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October 6, 2009

'The Great Divorce' to Get Movie Treatment

Film rights to C. S. Lewis's classic fantasy secured by Beloved Pictures

Heaven has been depicted on the big screen before, but never quite like this -- as the most beautiful landscape you've ever seen, but every blade of grass is so hard it actually hurts your feet to walk on them, and a single leaf so heavy you can't lift it.

Such is the creative depiction of heaven by C. S. Lewis in The Great Divorce--great fodder for a filmmaker with a rich imagination and a love for the work. And now it appears that the story has found just that.

Beloved Pictures announced Monday that it has secured film rights to the story, and that David L. Cunningham (To End All Wars, Seeker: The Dark Is Rising) will direct. Cunningham, 38, is a Christian and the son of Youth With a Mission co-founders Loren and Darlene Cunningham.

The Great Divorce tells the story of one man's journey--on a bus!--from the post-apocalyptic wasteland of a grey town to the outskirts of heaven.

"We are tremendously excited to bring one of Lewis's most profound stories to the screen," said Beloved Pictures CEO Michael Ludlum. "We believe that this story, much like the Chronicles of Narnia, will resonate with a global audience."

Beloved is currently seeking investors for the film, which may begin filming sometime in 2010. A release date has not yet been determined.

Related Tags: The Great Divorce


Haven't seen SEEKER, heard it was dreadful, but TO END ALL WARS was a tremendous, powerful film. Hope Cunningham can deliver.

Actually, it is a modernization of the Divine Comedy, depicting Hell as a grey town. Purgatory is the bus ride and the process of learning to overcome oneself to accept the abject reality of Heaven.

If this film is going to add a Fundamentalist treatment, changing Hell for a "post-apocalyptic city," it will be a travesty and completely change the point of the story.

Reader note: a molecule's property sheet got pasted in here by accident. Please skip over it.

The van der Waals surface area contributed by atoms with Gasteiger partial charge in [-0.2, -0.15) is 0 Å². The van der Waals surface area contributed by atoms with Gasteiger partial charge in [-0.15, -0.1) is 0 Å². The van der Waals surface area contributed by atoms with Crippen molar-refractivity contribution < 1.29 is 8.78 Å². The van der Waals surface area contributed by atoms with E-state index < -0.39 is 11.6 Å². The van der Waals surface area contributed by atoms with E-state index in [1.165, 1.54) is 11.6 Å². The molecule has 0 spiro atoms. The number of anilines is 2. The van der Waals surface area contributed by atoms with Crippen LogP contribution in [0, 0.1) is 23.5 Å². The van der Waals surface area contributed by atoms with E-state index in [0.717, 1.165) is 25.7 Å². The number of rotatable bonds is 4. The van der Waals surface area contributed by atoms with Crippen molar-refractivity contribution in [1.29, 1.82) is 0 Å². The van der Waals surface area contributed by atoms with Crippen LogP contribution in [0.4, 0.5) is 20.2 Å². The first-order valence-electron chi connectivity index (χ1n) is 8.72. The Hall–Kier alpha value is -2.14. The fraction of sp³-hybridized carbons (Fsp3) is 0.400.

This is one of my favorites and I can't wait to see it on screen. I have high hopes that it won't get watered down or skewed like some film adaptations of Christian fiction have.

Yes, the grey town is NOT a post-apocalyptic city. I surely hope that they stick to the book. It will ruin everything that C.S. Lewis meant it to be if they change the meaning of the grey town, or for that matter, any other part of the book. This will greatly upset fans of the book and C.S. Lewis.

I wonder whether Mr. Cunningham will include the scene where Lewis depicts George MacDonald in heaven admitting that he is wrong about his belief in the ultimate reconciliation of all to God

Woohoohoo....I know the guy who's doing the screenplay...It's gonna be awesome!

I am looking forward to the movie coming out. I'm a fan of George MacDonald, who featured prominently in the book. I hope he features just as prominently in the movie. I wrote an article about George MacDonald and the movie. The link should be under my "website" info.

Taj and niki have got it. I hope the directors don't reduce what Lewis is saying to the Fundamentalist party line.